I-131 is the treatment of choice for hyperT cats with healthy kidneys because it is CURATIVE in almost all cats who undergo the procedure. It involves a single, subcutaneous injection followed by a period of quarantine at the administering hospital while the radioactive material dissipates to a safe level. This is a very costly treatment up front, though the cost is comparable to or less than the medication alternative over the long run, and again, it is the only CURE for hyperT.
HyperT can also be managed, but not cured, with medication – either methimazole or carbimazole. As you’ve already discovered, medication is not risk-free. Some cats experience unpleasant side effects that can range from mild to life-threatening, though many cats remain on medication for many years with no problems at all.
Although I have no direct experience with or knowledge of Resthyro, I doubt it is effective at either treating or managing hyperT. I recommend referring that question to the hyperT mailing list (linked below). I have gained most of my information and knowledge about hyperT from the mailing list, its members, their posts and message archives, and the research papers and other educational files stored in the "files" section of the list's Yahoo website. I strongly recommend you join that list. Even if you prefer not to post, you can learn a great deal by doing searches for specific information in their message archives and by reading the uploaded files. You may also, of course, ask whatever questions you may have of the list members by posting to the list. I'm sure there are members of the list who have researched and/or used Resthyro who can answer your questions about it. You can read about and join the list through this link:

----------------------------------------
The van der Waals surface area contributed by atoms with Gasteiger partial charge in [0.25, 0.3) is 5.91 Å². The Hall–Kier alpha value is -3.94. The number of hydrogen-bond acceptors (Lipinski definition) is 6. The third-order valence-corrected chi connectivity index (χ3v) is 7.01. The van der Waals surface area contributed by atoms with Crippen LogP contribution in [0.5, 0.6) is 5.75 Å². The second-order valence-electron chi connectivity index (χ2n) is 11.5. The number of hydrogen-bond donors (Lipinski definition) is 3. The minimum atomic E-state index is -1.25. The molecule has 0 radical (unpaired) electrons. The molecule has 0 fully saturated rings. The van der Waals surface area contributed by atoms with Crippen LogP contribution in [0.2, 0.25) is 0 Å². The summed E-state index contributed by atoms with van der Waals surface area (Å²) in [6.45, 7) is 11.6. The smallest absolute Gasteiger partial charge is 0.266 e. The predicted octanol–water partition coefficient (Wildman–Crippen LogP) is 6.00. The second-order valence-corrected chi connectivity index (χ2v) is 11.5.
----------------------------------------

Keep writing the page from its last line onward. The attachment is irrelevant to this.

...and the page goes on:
feline-hyperT : A support list for people whose cats have been diagnosed as hyperthyroid (hypothyroid also welcome).